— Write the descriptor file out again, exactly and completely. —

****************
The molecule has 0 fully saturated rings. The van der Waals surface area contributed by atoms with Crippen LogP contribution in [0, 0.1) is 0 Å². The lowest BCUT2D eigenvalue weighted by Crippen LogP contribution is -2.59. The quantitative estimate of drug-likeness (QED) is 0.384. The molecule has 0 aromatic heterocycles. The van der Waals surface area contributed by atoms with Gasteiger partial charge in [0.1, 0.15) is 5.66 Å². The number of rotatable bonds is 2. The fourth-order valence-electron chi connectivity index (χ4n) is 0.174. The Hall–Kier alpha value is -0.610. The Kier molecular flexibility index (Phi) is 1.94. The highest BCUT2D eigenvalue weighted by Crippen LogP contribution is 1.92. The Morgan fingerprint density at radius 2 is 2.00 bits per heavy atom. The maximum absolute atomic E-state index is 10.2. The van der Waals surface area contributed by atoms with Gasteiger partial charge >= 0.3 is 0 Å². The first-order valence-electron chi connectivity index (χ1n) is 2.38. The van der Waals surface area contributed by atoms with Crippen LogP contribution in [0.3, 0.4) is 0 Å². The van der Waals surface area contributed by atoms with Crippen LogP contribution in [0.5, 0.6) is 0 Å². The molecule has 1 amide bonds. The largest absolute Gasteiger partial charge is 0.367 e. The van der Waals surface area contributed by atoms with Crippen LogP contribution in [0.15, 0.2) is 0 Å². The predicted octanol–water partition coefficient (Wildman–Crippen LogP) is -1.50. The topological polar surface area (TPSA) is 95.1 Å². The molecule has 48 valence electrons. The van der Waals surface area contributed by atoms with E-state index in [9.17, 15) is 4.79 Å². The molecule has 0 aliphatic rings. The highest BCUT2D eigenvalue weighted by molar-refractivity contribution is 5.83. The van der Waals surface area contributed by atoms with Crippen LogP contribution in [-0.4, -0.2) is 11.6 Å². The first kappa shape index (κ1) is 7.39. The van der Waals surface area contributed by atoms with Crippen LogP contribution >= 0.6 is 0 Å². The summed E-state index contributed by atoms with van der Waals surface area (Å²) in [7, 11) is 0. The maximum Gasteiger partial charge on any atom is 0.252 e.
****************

The molecule has 0 fully saturated rings. The van der Waals surface area contributed by atoms with Crippen LogP contribution in [0, 0.1) is 0 Å². The lowest BCUT2D eigenvalue weighted by Crippen LogP contribution is -2.59. The quantitative estimate of drug-likeness (QED) is 0.384. The molecule has 0 aromatic heterocycles. The van der Waals surface area contributed by atoms with Gasteiger partial charge in [0.1, 0.15) is 5.66 Å². The number of rotatable bonds is 2. The fourth-order valence-electron chi connectivity index (χ4n) is 0.174. The Hall–Kier alpha value is -0.610. The Kier molecular flexibility index (Phi) is 1.94. The highest BCUT2D eigenvalue weighted by Crippen LogP contribution is 1.92. The Morgan fingerprint density at radius 2 is 2.00 bits per heavy atom. The maximum absolute atomic E-state index is 10.2. The van der Waals surface area contributed by atoms with Gasteiger partial charge >= 0.3 is 0 Å². The first-order valence-electron chi connectivity index (χ1n) is 2.38. The van der Waals surface area contributed by atoms with Crippen LogP contribution in [0.3, 0.4) is 0 Å². The van der Waals surface area contributed by atoms with Crippen LogP contribution in [0.5, 0.6) is 0 Å². The molecule has 1 amide bonds. The largest absolute Gasteiger partial charge is 0.367 e. The van der Waals surface area contributed by atoms with Crippen LogP contribution in [0.15, 0.2) is 0 Å². The predicted octanol–water partition coefficient (Wildman–Crippen LogP) is -1.50. The topological polar surface area (TPSA) is 95.1 Å². The molecule has 48 valence electrons. The van der Waals surface area contributed by atoms with E-state index in [9.17, 15) is 4.79 Å². The molecule has 0 aliphatic rings. The highest BCUT2D eigenvalue weighted by molar-refractivity contribution is 5.83. The van der Waals surface area contributed by atoms with Crippen LogP contribution in [-0.4, -0.2) is 11.6 Å². The first kappa shape index (κ1) is 7.39. The van der Waals surface area contributed by atoms with Crippen LogP contribution >= 0.6 is 0 Å². The summed E-state index contributed by atoms with van der Waals surface area (Å²) in [7, 11) is 0. The maximum Gasteiger partial charge on any atom is 0.252 e.